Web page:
Determining the optimal route to transplant MSCs is essential to translate these experimental results to clinical trials. Using the minimally invasive and practical technique of systemic intravenous (IV) transplantation of MSCs has distinct therapeutic advantages in patients with severe IVH. Furthermore, as IVH usually develops within the critical time period of 3 days after birth[10], some very preterm infants in a clinically severe condition might not tolerate an invasive local IC injection of MSCs. Some animal data suggest that the IV route is not optimal for treating local brain lesions because transplanted cells might be retained in other organs such as the pulmonary capillaries, liver, spleen, or kidneys[6, 11, 12]. Transplanted cells might also have limitations crossing the blood brain barrier (BBB), resulting in inferior stem cell delivery efficiency compared with local IC administration[13, 14]. Combined treatment with a BBB permeabilizer (mannitol) might facilitate cells passing through the BBB and enhance the efficacy of systemic IV transplantation of MSCs[15]. In the present study, therefore, we tried to determine the optimal route of MSC transplantation after severe IVH in newborn rats by comparing the efficacy of three methods of MSC administration: local IC, systemic IV, and systemic IV with a BBB permeabilizer (mannitol).

Methods

This study was approved by the Institutional Review Board of Medipost Co., Ltd., Seoul, Korea (Permit Number; MP-IRB-20060821-1, 2008-10-1). All experimental protocols were approved by the Institutional Animal Care and Use Committee of Samsung Biomedical Research Institute (Permit Number: 2013121800), and the study followed institutional and National Institutes of Health guidelines for laboratory animal care.

Cell Preparation

As previously reported, UCB was collected from umbilical veins after neonatal delivery with written informed consent from the mother, and MSCs were isolated and cultivated [1618]. Details of expression markers and antigens are described in our previous reports [9, 1822]. Human UCB-derived MSCs differentiated into various cell types such as respiratory epithelium, osteoblasts, chondrocytes, and adipocytes with specific in vitro induction stimuli[16, 17, 20, 23]. We confirmed the differentiation potential and karyotypic stability of the hUCB-MSCs up to the 11th passage. MSCs were labeled with micron-sized paramagnetic iron-oxide (MPIO) to confirm their location and track donor cells by follow-up T2*W brain MRI[9, 19].

Animal Model

All animal procedures were performed in an AAALAC-accredited specific pathogen-free facility. Newborn Sprague-Dawley rats (Orient Co., Seoul, Korea), those reared with their dams in the standard cage, 50 liter Plexiglas chamber, were used in this study. Dam rats could assess to water and laboratory chow freely, and were maintained in an alternating 12-hour light/dark cycle with constant room humidity and temperature. The experiment began at postnatal day 4 (P4), and continued through P32. We assessed and monitored the condition of rat pups on a weekly basis regularly and twice per day in a daily basis especially for the seven days after modeling. All surgery was performed under inhaled anesthesia that was a mixture of halothane and 2:1 nitrous oxide: oxygen, and all efforts were made to minimize suffering. In this model, humane endpoints were used. Humane endpoints were composed of body weight growth (1: slower growth than normal rats, 2: growth arrest, 3: weight loss), responsiveness (1: delayed but appropriate response, 2: delayed and null response, 3: no response), and appearance (1: rough hair coat, 2: porphyrin staining, 3: sustained abnormal posture or dilated pupil). We assessed and monitored the condition of animals on a weekly basis regularly and twice per day in a daily basis especially for the seven days after modeling.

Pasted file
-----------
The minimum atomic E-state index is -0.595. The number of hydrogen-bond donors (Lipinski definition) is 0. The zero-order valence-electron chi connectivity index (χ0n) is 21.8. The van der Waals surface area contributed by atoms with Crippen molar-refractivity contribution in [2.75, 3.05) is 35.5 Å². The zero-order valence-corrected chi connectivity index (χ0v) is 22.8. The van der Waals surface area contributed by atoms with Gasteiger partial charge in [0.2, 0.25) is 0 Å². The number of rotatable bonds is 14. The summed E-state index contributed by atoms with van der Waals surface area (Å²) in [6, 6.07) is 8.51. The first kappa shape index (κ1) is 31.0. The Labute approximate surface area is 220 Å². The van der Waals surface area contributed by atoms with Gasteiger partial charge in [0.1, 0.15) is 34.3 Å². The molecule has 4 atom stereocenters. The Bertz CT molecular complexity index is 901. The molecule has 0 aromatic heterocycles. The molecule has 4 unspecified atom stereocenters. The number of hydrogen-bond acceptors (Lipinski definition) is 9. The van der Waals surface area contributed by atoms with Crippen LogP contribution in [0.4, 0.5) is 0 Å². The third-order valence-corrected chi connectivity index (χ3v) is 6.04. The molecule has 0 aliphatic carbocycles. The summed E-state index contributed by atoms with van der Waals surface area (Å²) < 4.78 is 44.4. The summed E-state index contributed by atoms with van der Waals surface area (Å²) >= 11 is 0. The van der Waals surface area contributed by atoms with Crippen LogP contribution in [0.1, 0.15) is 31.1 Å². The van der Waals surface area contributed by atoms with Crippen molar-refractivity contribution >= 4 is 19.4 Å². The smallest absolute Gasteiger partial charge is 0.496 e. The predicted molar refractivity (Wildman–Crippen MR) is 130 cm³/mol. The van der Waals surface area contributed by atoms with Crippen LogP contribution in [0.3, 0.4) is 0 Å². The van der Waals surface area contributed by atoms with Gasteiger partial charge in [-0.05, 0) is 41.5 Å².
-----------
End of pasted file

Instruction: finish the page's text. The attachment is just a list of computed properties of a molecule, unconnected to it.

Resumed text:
Based on the above scoring system, total scores over than 5 or scores over than 3 in a single category were determined as humane endpoint. To minimize the suffering of the rats, we fed the rats those showed slower weight gain than normal rats, with supplementary artificial milk at least more than four times per day. Euthanasia was planned to be performed via a deep pentobarbital (Entobar, Hanlim Pharmaceutical Co., Ltd., Seoul, Korea) anesthesia (60 mg/kg, intraperitoneal), however, no rats in the present study met the humane endpoint before sacrifice.

In P4 rat pups, IVH was induced by IC injection of a total of 200 μl of fresh maternal whole blood (100 μl each into the right and left ventricles) under stereotactic guidance (Digital Stereotaxic Instrument with Fine Drive, MyNeurolab, St. Louis, MO, USA) as described previously[9]. Normal control rats received a sham operation without IC blood injection (NC, n = 15). After procedure, rat pups were then returned to their dams. At P5 (1 day after IVH), severe IVH simulating grade III or IV IVH in human infants[24] was confirmed by brain magnetic resonance imaging (MRI) and IVH rat pups showed minimal or non-visible IVH on the brain MRI were excluded. At P6, IVH rats were randomly allocated into five experimental groups: IVH control (IC, n = 15), IVH with IV mannitol (IC+man, n = 14), IVH with IV MSCs (IMV, n = 13), IVH with IV MSCs and mannitol (IMV+man, n = 17), and IVH with IC MSCs (IMC, n = 19). The IMC group received 1×105 human UCB-derived MSCs in 10 μl of normal saline (NS) into the right ventricle under stereotactic guidance, as previously reported[9]. An equal volume of NS in the right ventricle was given in the ICgroup. Rat pups in the IMV group received 5×105 human UCB-derived MSCs in 50 μl of NS in the right jugular vein. Immediately before IV administration of MSCs or NS, 10 μl/g body weight of 1.1 mol/l mannitol (maintained at 4°C) was slowly infused through the left jugular vein of the IC+man and IMV+man groups. IC and IMV groups received an equal volume of NS (also maintained at 4°C). The IVH induction and transplantation procedures did not cause any mortality. Follow-up brain MRI was performed 7 (P11) and 28 (P32) days after inducing severe IVH. A sensorimotor test (rotarod test) was performed from 26 (P30) to 28 (P32) days after inducing severe IVH. Animals were weighed daily and euthanized at P32 under deep ketamine/xylazine anesthesia. Whole brain tissue samples were prepared as previously reported [9].